Random Samples

Science  29 Jan 1999:
Vol. 283, Issue 5402, pp. 629
  1. Witches or Cannibals

    Grisly human remains—broken, burned skulls and shattered bones with crude cut marks—have been found at sites inhabited by Pueblo Indians in the U.S. Southwest 1000 years ago. Last month, anthropologist Christy Turner published a book claiming that they were best explained by one behavior: cannibalism. But in the latest issue of the American Anthropologist, archaeologist Andrew Darling argues that the butchery is from witch executions.

    Old drawing of “corpse pounding” by Native American Joe Lente contains lettering that reads: “Block knocking the teeth off first then all over the body.”AMERICAN PHILOSOPHICAL SOCIETY

    Darling bases his case on bones and on folk tales of the Anasazi, Zuni, and Hopi cultures. The bones come from about 30 sites where skulls have been smashed in and brains removed, while other bones have been broken and the marrow removed. That evidence, he says, comports with 16th century accounts of witch trials by Spanish explorers, as well as folk tales later recorded by anthropologists. The body had to be completely destroyed so the witch could not return to it. This entailed “corpse pounding” with large rocks, mutilation, and cutting up the body, says Darling, who directs the Mexico-North Research Network in Chihuahua. Some of these events took place at “kivas,” or ritual houses. Adds Darling, “There's actually a great fear of cannibalism throughout Pueblo society.”

    Turner counters that “we can't trust the ethnographic record. When the Spanish arrived, they dictated to the Puebloans what they should and shouldn't do.” Besides, he says, “there's just overwhelming evidence of cooking. We've looked at the butchered remains of hundreds of small animals, and the bones show the same kinds of damage that we see at the Pueblo sites.”

    Debra Martin, a physical anthropologist and southwestern specialist at Hampshire College in Amherst, Massachusetts, is inclined to side with Darling. “It's hard to believe that if [witchcraft lore] is so pervasive throughout such a vast region, there isn't some truth to it,” she says.

  2. Manna From McDonnell

    Ten young (or youngish) researchers in North America and Europe will each get $1 million for research from the St. Louis-based McDonnell Foundation, in celebration of the 100th anniversary of the founder's birth in April. The winners, chosen from 250 applicants, are:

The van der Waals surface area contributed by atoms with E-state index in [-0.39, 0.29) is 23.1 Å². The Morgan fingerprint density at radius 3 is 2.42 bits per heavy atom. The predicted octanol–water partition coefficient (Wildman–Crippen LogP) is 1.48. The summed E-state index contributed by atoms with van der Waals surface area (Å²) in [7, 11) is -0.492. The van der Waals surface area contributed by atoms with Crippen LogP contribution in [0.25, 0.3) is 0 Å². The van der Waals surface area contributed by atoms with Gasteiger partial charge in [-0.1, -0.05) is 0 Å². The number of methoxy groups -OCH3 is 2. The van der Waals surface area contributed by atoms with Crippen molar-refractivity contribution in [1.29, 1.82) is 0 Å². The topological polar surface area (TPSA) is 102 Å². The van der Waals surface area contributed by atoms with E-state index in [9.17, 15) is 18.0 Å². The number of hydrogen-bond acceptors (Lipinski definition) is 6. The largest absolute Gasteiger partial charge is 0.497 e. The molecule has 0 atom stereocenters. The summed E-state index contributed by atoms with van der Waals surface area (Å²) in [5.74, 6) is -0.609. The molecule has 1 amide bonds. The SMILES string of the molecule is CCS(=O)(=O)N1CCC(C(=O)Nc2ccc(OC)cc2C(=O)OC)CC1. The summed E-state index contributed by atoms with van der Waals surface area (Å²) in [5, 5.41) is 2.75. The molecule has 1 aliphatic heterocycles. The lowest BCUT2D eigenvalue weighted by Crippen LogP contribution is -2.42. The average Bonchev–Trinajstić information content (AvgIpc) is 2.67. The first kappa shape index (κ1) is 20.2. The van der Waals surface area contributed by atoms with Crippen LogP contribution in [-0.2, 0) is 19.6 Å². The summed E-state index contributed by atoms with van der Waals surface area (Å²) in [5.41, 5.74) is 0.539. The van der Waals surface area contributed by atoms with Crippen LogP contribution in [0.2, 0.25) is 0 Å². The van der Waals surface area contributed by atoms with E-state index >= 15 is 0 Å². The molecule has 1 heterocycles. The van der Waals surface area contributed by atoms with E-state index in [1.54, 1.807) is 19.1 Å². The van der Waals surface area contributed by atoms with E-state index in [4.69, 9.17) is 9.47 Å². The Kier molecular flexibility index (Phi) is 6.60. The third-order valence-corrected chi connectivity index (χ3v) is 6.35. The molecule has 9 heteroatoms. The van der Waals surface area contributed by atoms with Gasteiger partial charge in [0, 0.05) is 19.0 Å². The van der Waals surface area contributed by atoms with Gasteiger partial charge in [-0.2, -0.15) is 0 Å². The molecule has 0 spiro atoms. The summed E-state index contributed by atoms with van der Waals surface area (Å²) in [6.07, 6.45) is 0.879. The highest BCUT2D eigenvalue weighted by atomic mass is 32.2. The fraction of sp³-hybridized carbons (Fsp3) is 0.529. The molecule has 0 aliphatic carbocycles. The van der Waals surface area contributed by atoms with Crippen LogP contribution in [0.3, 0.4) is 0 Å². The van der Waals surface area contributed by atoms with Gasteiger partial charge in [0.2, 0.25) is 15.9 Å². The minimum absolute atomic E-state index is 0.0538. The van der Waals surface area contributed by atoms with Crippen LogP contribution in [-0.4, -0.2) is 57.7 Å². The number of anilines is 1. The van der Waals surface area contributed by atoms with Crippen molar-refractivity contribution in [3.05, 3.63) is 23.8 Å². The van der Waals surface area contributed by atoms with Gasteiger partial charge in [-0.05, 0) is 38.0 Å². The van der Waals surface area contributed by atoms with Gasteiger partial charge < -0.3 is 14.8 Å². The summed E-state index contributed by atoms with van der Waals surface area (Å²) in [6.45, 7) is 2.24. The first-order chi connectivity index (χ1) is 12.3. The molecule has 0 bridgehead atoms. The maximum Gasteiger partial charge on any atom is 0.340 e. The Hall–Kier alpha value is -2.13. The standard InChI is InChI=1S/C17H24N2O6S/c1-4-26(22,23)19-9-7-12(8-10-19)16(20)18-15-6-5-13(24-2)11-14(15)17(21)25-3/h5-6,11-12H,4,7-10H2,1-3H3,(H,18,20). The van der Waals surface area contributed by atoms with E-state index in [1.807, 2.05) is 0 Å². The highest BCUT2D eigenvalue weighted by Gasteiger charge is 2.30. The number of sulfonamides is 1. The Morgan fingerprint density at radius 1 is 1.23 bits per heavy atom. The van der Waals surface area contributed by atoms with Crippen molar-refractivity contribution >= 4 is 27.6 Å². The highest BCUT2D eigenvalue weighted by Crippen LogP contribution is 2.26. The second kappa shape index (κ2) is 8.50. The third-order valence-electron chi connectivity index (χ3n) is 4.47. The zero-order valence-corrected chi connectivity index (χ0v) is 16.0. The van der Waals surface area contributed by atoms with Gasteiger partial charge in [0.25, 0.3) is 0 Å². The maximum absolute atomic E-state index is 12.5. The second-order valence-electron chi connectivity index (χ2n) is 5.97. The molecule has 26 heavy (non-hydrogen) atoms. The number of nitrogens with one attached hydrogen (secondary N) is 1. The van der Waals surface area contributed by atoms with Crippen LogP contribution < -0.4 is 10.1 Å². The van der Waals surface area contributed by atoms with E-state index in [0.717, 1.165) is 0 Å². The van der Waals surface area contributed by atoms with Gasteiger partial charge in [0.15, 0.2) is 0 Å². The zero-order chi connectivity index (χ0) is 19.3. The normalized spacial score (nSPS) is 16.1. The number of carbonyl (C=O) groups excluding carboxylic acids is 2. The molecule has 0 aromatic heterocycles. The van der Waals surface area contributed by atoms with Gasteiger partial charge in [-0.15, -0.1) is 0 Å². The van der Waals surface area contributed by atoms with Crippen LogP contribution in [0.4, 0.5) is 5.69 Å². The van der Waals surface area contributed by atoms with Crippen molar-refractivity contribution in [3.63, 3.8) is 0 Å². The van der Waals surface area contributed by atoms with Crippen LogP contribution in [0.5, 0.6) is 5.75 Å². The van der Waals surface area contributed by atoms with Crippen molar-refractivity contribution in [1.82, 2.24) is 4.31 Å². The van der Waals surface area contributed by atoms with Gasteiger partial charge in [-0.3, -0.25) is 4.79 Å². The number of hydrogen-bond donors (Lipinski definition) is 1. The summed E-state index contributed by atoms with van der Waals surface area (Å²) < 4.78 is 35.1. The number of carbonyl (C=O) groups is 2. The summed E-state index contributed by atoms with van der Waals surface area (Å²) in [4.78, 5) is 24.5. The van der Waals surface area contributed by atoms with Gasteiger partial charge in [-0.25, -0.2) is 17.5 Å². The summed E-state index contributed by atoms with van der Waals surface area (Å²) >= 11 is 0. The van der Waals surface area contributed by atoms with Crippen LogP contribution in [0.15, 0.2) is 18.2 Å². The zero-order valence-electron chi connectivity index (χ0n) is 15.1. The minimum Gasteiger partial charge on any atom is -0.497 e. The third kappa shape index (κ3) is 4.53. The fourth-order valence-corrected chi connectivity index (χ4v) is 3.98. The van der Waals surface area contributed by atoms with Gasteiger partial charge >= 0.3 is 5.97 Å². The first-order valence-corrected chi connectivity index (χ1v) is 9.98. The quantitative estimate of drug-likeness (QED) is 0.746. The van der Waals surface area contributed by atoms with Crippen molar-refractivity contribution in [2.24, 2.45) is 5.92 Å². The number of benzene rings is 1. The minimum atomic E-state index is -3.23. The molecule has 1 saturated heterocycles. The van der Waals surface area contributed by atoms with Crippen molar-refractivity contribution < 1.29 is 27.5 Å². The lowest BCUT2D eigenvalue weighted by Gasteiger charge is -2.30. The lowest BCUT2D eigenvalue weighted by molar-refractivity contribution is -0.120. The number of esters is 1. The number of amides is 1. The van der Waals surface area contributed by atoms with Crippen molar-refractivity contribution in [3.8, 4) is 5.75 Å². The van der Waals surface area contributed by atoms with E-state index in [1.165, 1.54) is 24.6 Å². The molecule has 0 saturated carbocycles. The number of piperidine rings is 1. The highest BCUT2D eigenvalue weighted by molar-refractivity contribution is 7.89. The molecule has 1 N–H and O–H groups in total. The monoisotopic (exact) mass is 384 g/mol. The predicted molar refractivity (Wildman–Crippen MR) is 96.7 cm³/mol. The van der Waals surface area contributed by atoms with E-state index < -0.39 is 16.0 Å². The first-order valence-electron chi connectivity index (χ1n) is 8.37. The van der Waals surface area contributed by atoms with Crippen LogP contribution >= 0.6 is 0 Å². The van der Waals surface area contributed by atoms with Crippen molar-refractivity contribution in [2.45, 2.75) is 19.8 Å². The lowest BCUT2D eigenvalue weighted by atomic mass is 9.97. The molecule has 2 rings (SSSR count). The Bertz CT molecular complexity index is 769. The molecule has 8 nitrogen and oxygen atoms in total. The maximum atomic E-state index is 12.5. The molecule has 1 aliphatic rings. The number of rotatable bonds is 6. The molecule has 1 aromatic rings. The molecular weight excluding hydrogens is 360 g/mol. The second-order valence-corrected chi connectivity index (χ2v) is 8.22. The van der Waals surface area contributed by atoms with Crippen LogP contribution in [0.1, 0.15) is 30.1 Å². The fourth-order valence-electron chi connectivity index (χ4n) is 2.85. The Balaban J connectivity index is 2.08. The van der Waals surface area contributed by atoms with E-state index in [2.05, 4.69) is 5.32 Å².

Radio astronomer John Carlstrom, 39, University of Chicago; astrophysicist Christopher William Stubbs, 38, University of Washington, Seattle; ecosystems modeler Mercedes Pascual, 38, University of Maryland Biotechnology Institute; climate modeler Stefan Rahmstorf, 38, Potsdam (Germany) Institute for Climate Impact Research; philosopher of science Kathleen Akins, 40, Simon Fraser University (Canada); medical historian Keith Wailoo, 36, University of North Carolina, Chapel Hill; cognitive neuroscientist Stanislas Dehaene, 33, INSERM (France); chimp researcher Daniel Povinelli, 34, University of Southwestern Louisiana, Lafayette; human geneticist Wendy Bickmore, 37, Medical Research Council, Toronto (Canada); geneticist and physicist Leonid Kruglyak, 34, Fred Hutchinson Cancer Research Center, Seattle.

    All applicants had to write long essays expounding on the significance of their work. Says McDonnell program director Susan Fitzpatrick, “We hope the recipients will become spokespersons in their respective fields.”

  3. A Lighter Load

    The aging of the U.S. population will soon trigger a sharp rise in the number of “dependent” elderly for each worker. But projections show that because of lower birth rates, the total number of all dependents per worker will actually decline from levels in the 1960s and 1970s. Data are from a new report, “Demography Is Not Destiny,” from the Gerontological Society of America.

  4. Looking for a Wink From ET

    After years of cocking their ears for radio signals from extraterrestrial civilizations, astronomers are now turning their eyes skyward. Private funding for three new, low-cost “optical SETI” (Search for Extraterrestrial Intelligence) initiatives was announced last week by The Planetary Society, a space advocacy group in Pasadena, California.

    Although most ongoing SETI searches use large radio telescopes, some SETI scientists have been arguing that flashes of laser light—both optical and infrared—would be a better way for extraterrestrials to communicate. Whereas radio waves travel farther, “lasers are clearly superior for direct, point-to-point interstellar communications out to ranges of several thousand light-years,” says Stuart Kingsley, director of the small Columbus Optical SETI Observatory in Ohio, which began its work in 1992.

    Now, three new efforts are mirroring Kingsley's on a much larger scale. One, begun last fall at Harvard University's Oak Ridge Observatory in Massachusetts, is watching stars for patterns in the form of repeated bright pulses lasting as briefly as a few billionths of a second. The second, at the Leuschner Observatory of the University of California, Berkeley, will begin regular observations next month with an automated telescope. In the third effort, also Berkeley-based, planet hunters will search for steady, bright signals of a single color—another possible means of intelligent broadcast—in thousands of stellar spectra they have collected.

    If scientists do find a signal, says Berkeley astronomer Dan Wertheimer, it will likely be one intentionally directed toward Earth—“They would know about us.” Any dialogue would be rather sluggish because of the great distances, but not out of the question—astronomers estimate there are hundreds of sunlike stars within 50 light-years.